Von Dutch camouflage cap with classic brand patch and worn effect on the visor. Be careful with this cap, it flies!
- Baseball Cap
- Patch Von Dutch on the front
- Easy adjustment at the rear
- Black mesh at the back
- One size adjustable from 21.6 inches to 23.6 inches (54.86cm to 59.94cm)
Born in 1929 and the son of a well-known sign painter and gold-leaf man at a shop in South Los Angeles, Von Dutch had a leg up in fulfilling his destiny as the Godfather of Modern Day Pinstriping.
At the age of 15, Von Dutch took a job as a mechanic at George Beerup’s Motorcycle Shop, at a time when pinstriping on cars and motorcycles was a dead art. While working at Beerup’s Shop, he would sometimes take a motorcycle home and pinstripe just for the sake of art. He would bring them back to the shop and the shop owner was amazed at what Von Dutch could create and while that may have ended his short lived tenure as a mechanic as the shop, he was now in painting and striping. Over the next decade Von Dutch honed his art form and built his reputation as the Godfather of Modern Day Pinstriping.
The money code that Von Dutch lived by was simply stated in a quote from a 1965 article and reads “I make a point of staying right at the edge of poverty. I don't have a pair of pants without a hole in them, and the only pair of boots I have are on my feet. I don't mess around with unnecessary stuff, so I don't need much money. I believe it's meant to be that way. There's a 'struggle' you have to go through, and if you make a lot of money it doesn't make the 'struggle' go away. It just makes it more complicated. If you keep poor, the struggle is simple“. That is not to say that he didn't make money, he did. But with his work in such high demand, he did not want to detract from the integrity of his craft with conveyor belt production. Rather every piece he worked on, he wanted to be precise and an individual work of art with the integrity of his individual touch.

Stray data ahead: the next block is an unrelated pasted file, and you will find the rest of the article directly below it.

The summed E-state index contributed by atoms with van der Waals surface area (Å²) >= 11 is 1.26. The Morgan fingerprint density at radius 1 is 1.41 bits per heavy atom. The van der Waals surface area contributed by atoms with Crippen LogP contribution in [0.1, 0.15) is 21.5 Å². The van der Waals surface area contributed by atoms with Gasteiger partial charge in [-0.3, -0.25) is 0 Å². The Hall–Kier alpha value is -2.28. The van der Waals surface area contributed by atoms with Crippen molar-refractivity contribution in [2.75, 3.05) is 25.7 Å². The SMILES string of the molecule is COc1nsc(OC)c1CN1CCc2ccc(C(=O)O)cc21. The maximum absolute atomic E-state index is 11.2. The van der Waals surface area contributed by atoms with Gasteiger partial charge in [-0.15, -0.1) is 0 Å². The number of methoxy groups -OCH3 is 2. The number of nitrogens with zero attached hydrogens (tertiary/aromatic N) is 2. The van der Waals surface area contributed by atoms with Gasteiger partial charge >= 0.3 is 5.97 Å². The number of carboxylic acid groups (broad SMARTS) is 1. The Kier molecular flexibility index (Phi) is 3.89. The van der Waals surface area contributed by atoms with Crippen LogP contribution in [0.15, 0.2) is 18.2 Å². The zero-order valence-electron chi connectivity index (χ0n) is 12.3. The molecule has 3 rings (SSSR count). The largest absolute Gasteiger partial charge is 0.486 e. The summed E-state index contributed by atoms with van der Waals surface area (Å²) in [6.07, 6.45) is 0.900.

The famous “flyin’ eyeball" logo....what does this all mean? According to Von Dutch, the flying eyeball originated with the Macedonian and Egyptian cultures about 5000 years ago. It was a symbol meaning "the eye in the sky knows all and sees all." Dutch got a hold of this symbol and modified it into the flyin' eyeball we know of today. His belief of reincarnation is tied into the logo that all past lives are watching what you do in the present. There have been numerous "incarnations" of this design over the years and it still remains an icon of the '50s and '60s street rod crowd. Mystery solved.
Another iconic piece of Von Dutch history is, of course, the Von Dutch Bus. Before Von Dutch owned this bus, it began as a Long Beach, California “City Bus” that was given to Dutch by a lady around 1960 as payment for some work. Of course, Von Dutch did not waste anytime setting up living quarters at the rear end of the bus and the front end was converted into a machine shop. From the stories told the floor of the bus was covered in cigarette butts, beer cans and whatever was worked on over the last month or so, as Von Dutch was not known for his housekeeping skills. Today the Von Dutch bus is owned by Steve Kafka, who took the time to restore it, and save a piece of Americana.
The stories of Von Dutch are a seemingly endless tale. That story will be broken up and the story will unfold in our blog. If you are looking to read this American tale at home about Von Dutch, there is only one book and that book is called “THE ART OF VON DUTCH”. What is covered inside of this book will simply blow your mind.